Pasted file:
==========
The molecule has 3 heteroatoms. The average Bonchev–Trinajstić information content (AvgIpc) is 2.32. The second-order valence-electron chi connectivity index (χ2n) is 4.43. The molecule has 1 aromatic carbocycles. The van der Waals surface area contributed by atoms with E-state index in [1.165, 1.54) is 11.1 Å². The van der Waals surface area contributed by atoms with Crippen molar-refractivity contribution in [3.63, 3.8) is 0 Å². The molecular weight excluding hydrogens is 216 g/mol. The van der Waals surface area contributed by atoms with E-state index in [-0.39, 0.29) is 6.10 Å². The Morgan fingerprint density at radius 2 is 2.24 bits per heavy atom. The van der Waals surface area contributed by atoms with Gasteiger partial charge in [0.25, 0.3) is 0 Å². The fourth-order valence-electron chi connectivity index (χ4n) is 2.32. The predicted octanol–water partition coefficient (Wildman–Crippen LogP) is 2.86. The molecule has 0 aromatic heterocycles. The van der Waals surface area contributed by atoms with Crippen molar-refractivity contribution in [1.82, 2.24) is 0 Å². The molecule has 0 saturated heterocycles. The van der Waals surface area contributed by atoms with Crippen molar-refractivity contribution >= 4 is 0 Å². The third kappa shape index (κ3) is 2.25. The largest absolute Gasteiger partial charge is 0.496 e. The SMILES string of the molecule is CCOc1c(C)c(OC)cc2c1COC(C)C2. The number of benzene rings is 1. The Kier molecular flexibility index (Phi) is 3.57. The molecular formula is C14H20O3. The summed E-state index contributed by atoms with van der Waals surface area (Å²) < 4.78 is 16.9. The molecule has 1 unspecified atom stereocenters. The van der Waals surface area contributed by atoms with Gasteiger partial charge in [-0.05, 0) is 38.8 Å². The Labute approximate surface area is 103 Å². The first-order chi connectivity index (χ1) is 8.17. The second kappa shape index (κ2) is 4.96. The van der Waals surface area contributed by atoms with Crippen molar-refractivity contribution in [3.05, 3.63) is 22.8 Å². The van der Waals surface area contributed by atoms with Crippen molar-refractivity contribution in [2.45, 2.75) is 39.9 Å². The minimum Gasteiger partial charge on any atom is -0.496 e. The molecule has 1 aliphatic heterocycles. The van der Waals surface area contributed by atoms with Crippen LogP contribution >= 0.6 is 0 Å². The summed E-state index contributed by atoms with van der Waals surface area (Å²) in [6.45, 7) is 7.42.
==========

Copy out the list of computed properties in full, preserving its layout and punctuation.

The molecule has 3 heteroatoms. The average Bonchev–Trinajstić information content (AvgIpc) is 2.32. The second-order valence-electron chi connectivity index (χ2n) is 4.43. The molecule has 1 aromatic carbocycles. The van der Waals surface area contributed by atoms with E-state index in [1.165, 1.54) is 11.1 Å². The van der Waals surface area contributed by atoms with Crippen molar-refractivity contribution in [3.63, 3.8) is 0 Å². The molecular weight excluding hydrogens is 216 g/mol. The van der Waals surface area contributed by atoms with E-state index in [-0.39, 0.29) is 6.10 Å². The Morgan fingerprint density at radius 2 is 2.24 bits per heavy atom. The van der Waals surface area contributed by atoms with Gasteiger partial charge in [0.25, 0.3) is 0 Å². The fourth-order valence-electron chi connectivity index (χ4n) is 2.32. The predicted octanol–water partition coefficient (Wildman–Crippen LogP) is 2.86. The molecule has 0 aromatic heterocycles. The van der Waals surface area contributed by atoms with Crippen molar-refractivity contribution in [1.82, 2.24) is 0 Å². The molecule has 0 saturated heterocycles. The van der Waals surface area contributed by atoms with Crippen molar-refractivity contribution >= 4 is 0 Å². The third kappa shape index (κ3) is 2.25. The largest absolute Gasteiger partial charge is 0.496 e. The SMILES string of the molecule is CCOc1c(C)c(OC)cc2c1COC(C)C2. The number of benzene rings is 1. The Kier molecular flexibility index (Phi) is 3.57. The molecular formula is C14H20O3. The summed E-state index contributed by atoms with van der Waals surface area (Å²) < 4.78 is 16.9. The molecule has 1 unspecified atom stereocenters. The van der Waals surface area contributed by atoms with Gasteiger partial charge in [-0.05, 0) is 38.8 Å². The Labute approximate surface area is 103 Å². The first-order chi connectivity index (χ1) is 8.17. The second kappa shape index (κ2) is 4.96. The van der Waals surface area contributed by atoms with Crippen molar-refractivity contribution in [3.05, 3.63) is 22.8 Å². The van der Waals surface area contributed by atoms with Crippen molar-refractivity contribution in [2.45, 2.75) is 39.9 Å². The minimum Gasteiger partial charge on any atom is -0.496 e. The molecule has 1 aliphatic heterocycles. The van der Waals surface area contributed by atoms with Crippen LogP contribution >= 0.6 is 0 Å². The summed E-state index contributed by atoms with van der Waals surface area (Å²) in [6.45, 7) is 7.42.